This study aimed to investigate the effects of drought stress on Amsonia orientalis, an endangered ornamental plant with a limited natural distribution in Europe. Effects of polyethylene glycol (PEG)-mediated drought stress (-0.15, -0.49, -1.03 and -1.76 MPa osmotic potentials) were tested on in vitro cultures. In general, root lengths and numbers, total protein, chlorophyll a and carotenoid contents were negatively influenced at elevated levels of the stress factor. The successive decrease in the tested osmotic potentials resulted in gradually higher H2O2, malondialdehyde (MDA) and proline contents. Activities of the antioxidant enzymes, peroxidase (POD) and catalase (CAT), were found to be enhanced in response to the decreasing osmotic potential tested, whereas increased superoxide dismutase (SOD) activity was observed at the -0.15 MPa osmotic potential. Strong activation of POD enzymes under drought stress suggests that POD enzymes might have a major role in regulating the H2O2 content, while CAT has only a supplementary role in A. orientalis. These results indicated that although A. orientalis is susceptible to long-term drought, the species may survive during mild drought stress because the development of the plant was not totally inhibited but only limited. Nevertheless, the species should be introduced to well-irrigated lands, after evaluation of the soil’s water status, in order to ensure the continuation of its generations.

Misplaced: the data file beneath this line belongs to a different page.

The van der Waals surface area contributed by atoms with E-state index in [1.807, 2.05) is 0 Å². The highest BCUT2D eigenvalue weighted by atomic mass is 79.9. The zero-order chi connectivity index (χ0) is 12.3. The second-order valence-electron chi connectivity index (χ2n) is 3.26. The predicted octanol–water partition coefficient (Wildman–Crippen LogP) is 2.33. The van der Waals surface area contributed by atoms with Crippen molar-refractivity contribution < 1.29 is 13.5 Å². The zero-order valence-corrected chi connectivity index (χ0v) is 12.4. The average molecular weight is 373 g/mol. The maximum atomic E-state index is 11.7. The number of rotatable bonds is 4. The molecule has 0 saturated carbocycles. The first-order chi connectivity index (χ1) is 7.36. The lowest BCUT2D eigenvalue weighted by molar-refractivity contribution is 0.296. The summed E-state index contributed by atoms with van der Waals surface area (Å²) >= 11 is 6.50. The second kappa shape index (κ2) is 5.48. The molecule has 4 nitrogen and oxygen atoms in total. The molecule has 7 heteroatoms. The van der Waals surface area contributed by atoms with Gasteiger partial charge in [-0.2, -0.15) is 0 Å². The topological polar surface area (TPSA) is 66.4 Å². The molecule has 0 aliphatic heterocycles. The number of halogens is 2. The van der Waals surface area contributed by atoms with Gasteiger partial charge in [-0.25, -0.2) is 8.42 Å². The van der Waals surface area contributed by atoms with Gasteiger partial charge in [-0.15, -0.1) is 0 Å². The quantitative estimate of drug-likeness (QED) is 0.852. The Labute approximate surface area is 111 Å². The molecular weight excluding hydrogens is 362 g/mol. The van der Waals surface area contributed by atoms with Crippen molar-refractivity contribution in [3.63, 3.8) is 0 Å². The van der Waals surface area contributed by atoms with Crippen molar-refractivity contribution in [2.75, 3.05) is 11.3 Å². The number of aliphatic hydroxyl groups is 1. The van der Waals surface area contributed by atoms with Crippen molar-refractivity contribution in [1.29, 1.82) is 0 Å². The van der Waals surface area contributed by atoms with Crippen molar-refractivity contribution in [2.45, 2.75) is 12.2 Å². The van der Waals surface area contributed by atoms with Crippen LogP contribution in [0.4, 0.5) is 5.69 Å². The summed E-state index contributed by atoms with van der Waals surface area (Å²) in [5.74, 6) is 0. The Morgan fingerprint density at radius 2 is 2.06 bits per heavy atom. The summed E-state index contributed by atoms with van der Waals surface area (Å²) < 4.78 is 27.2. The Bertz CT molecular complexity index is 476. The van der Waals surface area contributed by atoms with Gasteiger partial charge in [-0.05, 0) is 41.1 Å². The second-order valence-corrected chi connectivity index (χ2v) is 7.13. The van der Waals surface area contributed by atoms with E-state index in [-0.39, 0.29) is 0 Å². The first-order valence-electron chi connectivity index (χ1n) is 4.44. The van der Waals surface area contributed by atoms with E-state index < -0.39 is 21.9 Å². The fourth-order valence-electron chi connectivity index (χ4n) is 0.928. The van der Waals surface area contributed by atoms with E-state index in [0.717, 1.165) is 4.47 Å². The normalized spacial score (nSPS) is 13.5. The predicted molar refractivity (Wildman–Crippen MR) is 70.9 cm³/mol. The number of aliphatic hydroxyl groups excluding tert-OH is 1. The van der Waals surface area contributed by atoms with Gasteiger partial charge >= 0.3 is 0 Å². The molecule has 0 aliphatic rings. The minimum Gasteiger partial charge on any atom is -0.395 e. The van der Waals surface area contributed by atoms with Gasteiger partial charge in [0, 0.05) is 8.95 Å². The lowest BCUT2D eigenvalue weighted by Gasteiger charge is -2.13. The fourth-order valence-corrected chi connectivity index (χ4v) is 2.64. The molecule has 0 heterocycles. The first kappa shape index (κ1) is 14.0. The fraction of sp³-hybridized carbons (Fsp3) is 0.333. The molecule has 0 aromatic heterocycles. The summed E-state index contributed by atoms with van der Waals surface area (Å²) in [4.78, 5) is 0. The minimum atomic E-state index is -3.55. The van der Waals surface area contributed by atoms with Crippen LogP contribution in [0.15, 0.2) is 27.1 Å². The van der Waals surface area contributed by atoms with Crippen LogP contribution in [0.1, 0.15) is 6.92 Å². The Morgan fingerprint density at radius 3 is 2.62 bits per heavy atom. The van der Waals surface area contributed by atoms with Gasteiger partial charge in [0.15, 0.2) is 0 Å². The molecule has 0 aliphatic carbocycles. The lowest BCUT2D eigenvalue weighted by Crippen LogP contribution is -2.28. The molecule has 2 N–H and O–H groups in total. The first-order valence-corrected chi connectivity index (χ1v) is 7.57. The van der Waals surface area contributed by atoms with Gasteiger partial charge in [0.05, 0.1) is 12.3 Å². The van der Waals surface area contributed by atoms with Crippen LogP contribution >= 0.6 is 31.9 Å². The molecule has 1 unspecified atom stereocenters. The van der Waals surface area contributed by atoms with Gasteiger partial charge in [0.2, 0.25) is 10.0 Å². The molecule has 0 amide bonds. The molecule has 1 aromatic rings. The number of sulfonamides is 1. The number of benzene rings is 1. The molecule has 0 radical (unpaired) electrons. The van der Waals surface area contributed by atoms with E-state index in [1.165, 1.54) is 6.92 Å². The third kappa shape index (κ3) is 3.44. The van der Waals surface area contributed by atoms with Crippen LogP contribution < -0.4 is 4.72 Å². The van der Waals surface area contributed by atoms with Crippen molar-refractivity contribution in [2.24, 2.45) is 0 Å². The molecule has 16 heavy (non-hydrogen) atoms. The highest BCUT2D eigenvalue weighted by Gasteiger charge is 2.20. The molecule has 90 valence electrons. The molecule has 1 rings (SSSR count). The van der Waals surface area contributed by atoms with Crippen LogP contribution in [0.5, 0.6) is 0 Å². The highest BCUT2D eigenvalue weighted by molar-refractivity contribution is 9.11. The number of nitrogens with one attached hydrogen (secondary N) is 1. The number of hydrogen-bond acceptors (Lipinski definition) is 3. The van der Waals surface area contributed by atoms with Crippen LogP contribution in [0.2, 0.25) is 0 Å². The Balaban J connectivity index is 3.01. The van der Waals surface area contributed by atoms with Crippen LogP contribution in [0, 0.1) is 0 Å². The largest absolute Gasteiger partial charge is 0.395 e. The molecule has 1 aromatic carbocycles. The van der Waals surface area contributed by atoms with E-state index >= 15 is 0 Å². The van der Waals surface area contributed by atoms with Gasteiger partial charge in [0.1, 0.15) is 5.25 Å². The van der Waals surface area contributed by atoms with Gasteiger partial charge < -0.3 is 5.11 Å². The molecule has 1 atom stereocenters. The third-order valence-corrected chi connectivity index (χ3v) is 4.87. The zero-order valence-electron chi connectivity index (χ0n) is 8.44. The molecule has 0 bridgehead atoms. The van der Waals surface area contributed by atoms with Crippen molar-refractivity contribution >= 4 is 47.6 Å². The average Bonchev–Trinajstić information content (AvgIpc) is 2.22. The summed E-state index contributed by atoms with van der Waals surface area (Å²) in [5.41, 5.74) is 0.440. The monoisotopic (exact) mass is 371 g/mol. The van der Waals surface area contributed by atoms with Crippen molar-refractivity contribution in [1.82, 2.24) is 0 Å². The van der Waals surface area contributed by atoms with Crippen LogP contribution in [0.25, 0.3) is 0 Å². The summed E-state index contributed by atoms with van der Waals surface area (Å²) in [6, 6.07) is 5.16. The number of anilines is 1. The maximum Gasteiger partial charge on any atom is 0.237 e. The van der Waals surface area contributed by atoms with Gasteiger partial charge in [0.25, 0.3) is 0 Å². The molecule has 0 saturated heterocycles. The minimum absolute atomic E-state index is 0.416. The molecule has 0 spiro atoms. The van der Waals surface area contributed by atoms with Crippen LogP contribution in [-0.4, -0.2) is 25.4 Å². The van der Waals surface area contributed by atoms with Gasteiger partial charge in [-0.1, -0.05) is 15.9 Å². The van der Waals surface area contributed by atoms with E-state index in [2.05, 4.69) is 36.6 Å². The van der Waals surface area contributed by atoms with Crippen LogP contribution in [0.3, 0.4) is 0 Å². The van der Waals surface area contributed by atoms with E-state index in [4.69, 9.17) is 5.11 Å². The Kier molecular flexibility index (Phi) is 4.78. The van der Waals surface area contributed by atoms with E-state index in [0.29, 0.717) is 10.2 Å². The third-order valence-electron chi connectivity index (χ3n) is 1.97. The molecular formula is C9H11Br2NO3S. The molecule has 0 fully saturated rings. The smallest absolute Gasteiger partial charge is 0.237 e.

This study aimed to investigate the effects of possible zinc (Zn) and molybdenum (Mo) contaminations on the critically endangered European Bluestar (Amsonia orientalis). The effects of Zn and Mo were tested in a dose-dependent manner on in vitro cultures. Zn at 0.1 mM in the medium inhibited root development whereas Mo showed the same effect only at ≥2.5 mM concentration. Gradual inhibition of shoot development was observed after treatment with both metals. Protein contents were also negatively affected by increasing metal concentrations, while proline levels increased gradually. Successive increases in metal concentrations resulted in higher hydrogen peroxide (H2O2) and malondialdehyde (MDA) concentrations. The activity of the antioxidant enzymes, peroxidase (POD) and catalase (CAT), were found to be enhanced in response to increasing metal concentrations. Superoxide dismutase (SOD) activity decreased after Zn treatment but increased after Mo treatment. A marked increase in POD and CAT in response to metal stress suggests that these enzymes might have a significant cooperative role in regulating H2O2 production, although CAT, in response to drought and salt stress, has been reported to only play a supplementary role in A. orientalis. These results indicated that A. orientalis is susceptible to long-term Zn stress but can tolerate up to 2.5 mM Mo in the long-term. Deficiency of Mo is more common than high toxic concentrations in the environment. Therefore Zn contamination should be considered as one of the major threats for A. orientalis in its native habitat.